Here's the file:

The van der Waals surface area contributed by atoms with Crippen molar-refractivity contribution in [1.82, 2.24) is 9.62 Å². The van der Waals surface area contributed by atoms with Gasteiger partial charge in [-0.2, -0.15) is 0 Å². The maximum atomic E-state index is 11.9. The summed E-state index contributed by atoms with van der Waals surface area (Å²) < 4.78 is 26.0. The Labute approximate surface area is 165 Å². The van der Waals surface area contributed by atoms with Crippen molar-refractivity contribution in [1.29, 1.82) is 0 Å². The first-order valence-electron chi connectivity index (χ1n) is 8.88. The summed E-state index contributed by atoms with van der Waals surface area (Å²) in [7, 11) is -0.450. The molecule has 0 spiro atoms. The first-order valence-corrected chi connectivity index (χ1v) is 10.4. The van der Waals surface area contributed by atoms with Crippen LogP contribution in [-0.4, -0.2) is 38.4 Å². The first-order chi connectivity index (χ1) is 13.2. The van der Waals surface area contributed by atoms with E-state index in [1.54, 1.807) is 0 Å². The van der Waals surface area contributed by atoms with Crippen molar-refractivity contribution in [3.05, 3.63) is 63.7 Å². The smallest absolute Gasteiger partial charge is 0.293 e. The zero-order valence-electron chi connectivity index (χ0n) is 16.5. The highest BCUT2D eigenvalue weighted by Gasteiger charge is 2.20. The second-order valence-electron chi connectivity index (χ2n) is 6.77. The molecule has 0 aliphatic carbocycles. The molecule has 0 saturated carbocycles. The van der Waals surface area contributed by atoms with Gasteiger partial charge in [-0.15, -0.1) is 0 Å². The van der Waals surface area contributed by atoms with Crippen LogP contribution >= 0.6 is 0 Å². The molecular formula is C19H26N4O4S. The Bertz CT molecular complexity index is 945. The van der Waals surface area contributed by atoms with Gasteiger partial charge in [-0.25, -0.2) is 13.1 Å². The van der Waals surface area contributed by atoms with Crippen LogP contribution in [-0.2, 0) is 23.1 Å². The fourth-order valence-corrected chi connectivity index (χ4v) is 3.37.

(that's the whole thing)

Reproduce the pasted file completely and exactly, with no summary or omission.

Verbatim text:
The van der Waals surface area contributed by atoms with Crippen molar-refractivity contribution in [1.82, 2.24) is 9.62 Å². The van der Waals surface area contributed by atoms with Gasteiger partial charge in [-0.2, -0.15) is 0 Å². The maximum atomic E-state index is 11.9. The summed E-state index contributed by atoms with van der Waals surface area (Å²) < 4.78 is 26.0. The Labute approximate surface area is 165 Å². The van der Waals surface area contributed by atoms with Crippen molar-refractivity contribution in [1.29, 1.82) is 0 Å². The first-order valence-electron chi connectivity index (χ1n) is 8.88. The summed E-state index contributed by atoms with van der Waals surface area (Å²) in [7, 11) is -0.450. The molecule has 0 spiro atoms. The first-order valence-corrected chi connectivity index (χ1v) is 10.4. The van der Waals surface area contributed by atoms with Crippen LogP contribution in [-0.4, -0.2) is 38.4 Å². The first-order chi connectivity index (χ1) is 13.2. The van der Waals surface area contributed by atoms with E-state index in [1.54, 1.807) is 0 Å². The van der Waals surface area contributed by atoms with Crippen molar-refractivity contribution in [3.05, 3.63) is 63.7 Å². The smallest absolute Gasteiger partial charge is 0.293 e. The zero-order valence-electron chi connectivity index (χ0n) is 16.5. The highest BCUT2D eigenvalue weighted by Gasteiger charge is 2.20. The second-order valence-electron chi connectivity index (χ2n) is 6.77. The molecule has 0 aliphatic carbocycles. The molecule has 0 saturated carbocycles. The van der Waals surface area contributed by atoms with Gasteiger partial charge in [-0.15, -0.1) is 0 Å². The van der Waals surface area contributed by atoms with Crippen LogP contribution >= 0.6 is 0 Å². The molecular formula is C19H26N4O4S. The Bertz CT molecular complexity index is 945. The van der Waals surface area contributed by atoms with Gasteiger partial charge in [-0.25, -0.2) is 13.1 Å². The van der Waals surface area contributed by atoms with Crippen LogP contribution in [-0.2, 0) is 23.1 Å². The fourth-order valence-corrected chi connectivity index (χ4v) is 3.37.